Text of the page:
Today, reindeer domestication is still very common in Siberia and Scandinavia. Take Finland, for example: Lapland is home to the Sami, an indigenous people whose main source of income is reindeer herding. Reindeer husbandry is carried out in semi-liberty, as before, preserving the cultural heritage and maintaining a real connection between the animal and nature.

Reindeer herding enables the Sami to make a living from tourism, producing meat and leather, and selling reindeer antlers and hides.

How are reindeer antlers formed?

Antlers are bony structures that grow on the skulls of reindeer every year. Antlers are very strong and can grow to very large sizes. Unlike other cervids, female reindeer also have antlers, but they are much smaller in size. Male antlers can reach 1.30 m, while female antlers reach a maximum size of 50 cm.

For a female reindeer, antlers are used to defend her territory against other females or to find food. But when times are hard or food is scarce, females prefer to conserve their energy for more vital functions, and don't produce antlers.

You might think that the antlers only grow for aesthetic reasons, but, as with many things in nature, they have a real function for the animal. These velvet-covered antlers play a vital role in the survival and reproduction of these animals.

Reindeer antlers grow very quickly, thanks to the many nutrients and oxygen they contain. Antlers can grow up to 1 cm per day.

Reindeer antlers begin to grow in spring, then expand in summer. At first, only two small bumps can be seen on the top of the reindeer's skull.

By autumn, they have reached their maximum size and strength. This is also when the velvet starts to come off the antlers.

Why do reindeer antlers look like velvet?

Is there velvet on reindeer antler? Yes, there is!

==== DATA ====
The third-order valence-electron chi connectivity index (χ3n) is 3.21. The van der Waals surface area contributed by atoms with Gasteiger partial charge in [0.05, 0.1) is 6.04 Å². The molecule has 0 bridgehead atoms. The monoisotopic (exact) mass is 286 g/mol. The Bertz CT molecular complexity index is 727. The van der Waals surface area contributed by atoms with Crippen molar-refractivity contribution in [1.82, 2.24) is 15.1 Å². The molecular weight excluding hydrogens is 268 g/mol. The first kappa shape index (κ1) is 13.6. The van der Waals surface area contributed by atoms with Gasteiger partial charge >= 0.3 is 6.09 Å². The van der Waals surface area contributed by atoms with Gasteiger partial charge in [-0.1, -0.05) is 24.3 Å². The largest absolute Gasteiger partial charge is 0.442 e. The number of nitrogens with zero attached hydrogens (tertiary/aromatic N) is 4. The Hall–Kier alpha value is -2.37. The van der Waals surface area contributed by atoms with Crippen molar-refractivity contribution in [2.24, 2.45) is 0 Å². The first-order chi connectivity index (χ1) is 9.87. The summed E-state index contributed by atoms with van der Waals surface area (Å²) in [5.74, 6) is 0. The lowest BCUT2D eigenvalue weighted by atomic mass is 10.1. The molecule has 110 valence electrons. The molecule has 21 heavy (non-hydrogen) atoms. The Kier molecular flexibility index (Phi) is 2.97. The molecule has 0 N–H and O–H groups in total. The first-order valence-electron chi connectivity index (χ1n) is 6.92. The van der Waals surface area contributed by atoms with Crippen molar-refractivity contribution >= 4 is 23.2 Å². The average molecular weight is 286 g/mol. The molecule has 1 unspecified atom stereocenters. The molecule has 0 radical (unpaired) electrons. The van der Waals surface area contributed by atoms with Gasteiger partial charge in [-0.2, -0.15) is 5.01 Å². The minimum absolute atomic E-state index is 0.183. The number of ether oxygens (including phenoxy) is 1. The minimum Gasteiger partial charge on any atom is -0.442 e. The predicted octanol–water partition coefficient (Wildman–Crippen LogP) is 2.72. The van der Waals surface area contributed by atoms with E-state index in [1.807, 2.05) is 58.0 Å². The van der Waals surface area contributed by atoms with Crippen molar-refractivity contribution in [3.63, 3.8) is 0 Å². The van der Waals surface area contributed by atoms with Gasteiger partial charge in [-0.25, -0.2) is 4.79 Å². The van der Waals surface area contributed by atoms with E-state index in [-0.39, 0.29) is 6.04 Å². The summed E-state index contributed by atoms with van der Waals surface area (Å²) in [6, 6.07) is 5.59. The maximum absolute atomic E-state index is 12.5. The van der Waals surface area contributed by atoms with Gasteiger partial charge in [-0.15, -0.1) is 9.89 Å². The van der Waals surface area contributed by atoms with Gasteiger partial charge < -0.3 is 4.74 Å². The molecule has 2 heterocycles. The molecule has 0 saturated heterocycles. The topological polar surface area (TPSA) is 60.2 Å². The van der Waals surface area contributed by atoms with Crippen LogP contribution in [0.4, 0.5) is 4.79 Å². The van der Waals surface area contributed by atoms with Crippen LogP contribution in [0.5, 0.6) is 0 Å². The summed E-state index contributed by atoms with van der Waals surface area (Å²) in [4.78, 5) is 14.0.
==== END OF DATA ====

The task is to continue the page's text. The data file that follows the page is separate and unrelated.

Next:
As the antlers grow, a fabric covers them to protect them and ensure blood circulation. This velvet is rich in blood vessels and nerves. It ensures blood circulation in the bone for optimal growth.

zoom on a reindeer's head and antlers

At the end of growth, when the bone is fully developed, the velvet on the antlers dries out and falls off. Reindeer will then do their utmost to remove all the velvet from their antlers. There's only one thing to do: rub the antlers against the tree trunks!

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What are reindeer antlers used for?

First of all, antler growth on a male reindeer is only possible if the animal is strong and healthy. The reindeer's health, age and, above all, diet are important factors in annual antler growth. Antler size can vary from year to year. The older the reindeer, the bigger the antlers. Indeed, for a young male, all his energy will be concentrated on growing his body, not his antlers.

To reproduce

Antler appearance is a real social status for reindeer! A male with big, strong antlers is a male that females should mate with, as it's a sign that he's strong and healthy.

Some males will even carry foliage in their antlers to give the impression that their antlers are bigger!

Males use their antlers during the breeding season (between September and October) to impress females, but also to fight other male reindeer to establish dominance and win the right to breed.

reindeer couple in the snow

Once mated, antlers are of no further use to the reindeer. Since antlers consume a great deal of energy - the energy needed to survive the winter - they fall off quickly after the rut.

To feed yourself

Reindeer also use their antlers to drop fruit from trees, or to dig holes in the ground or snow for roots.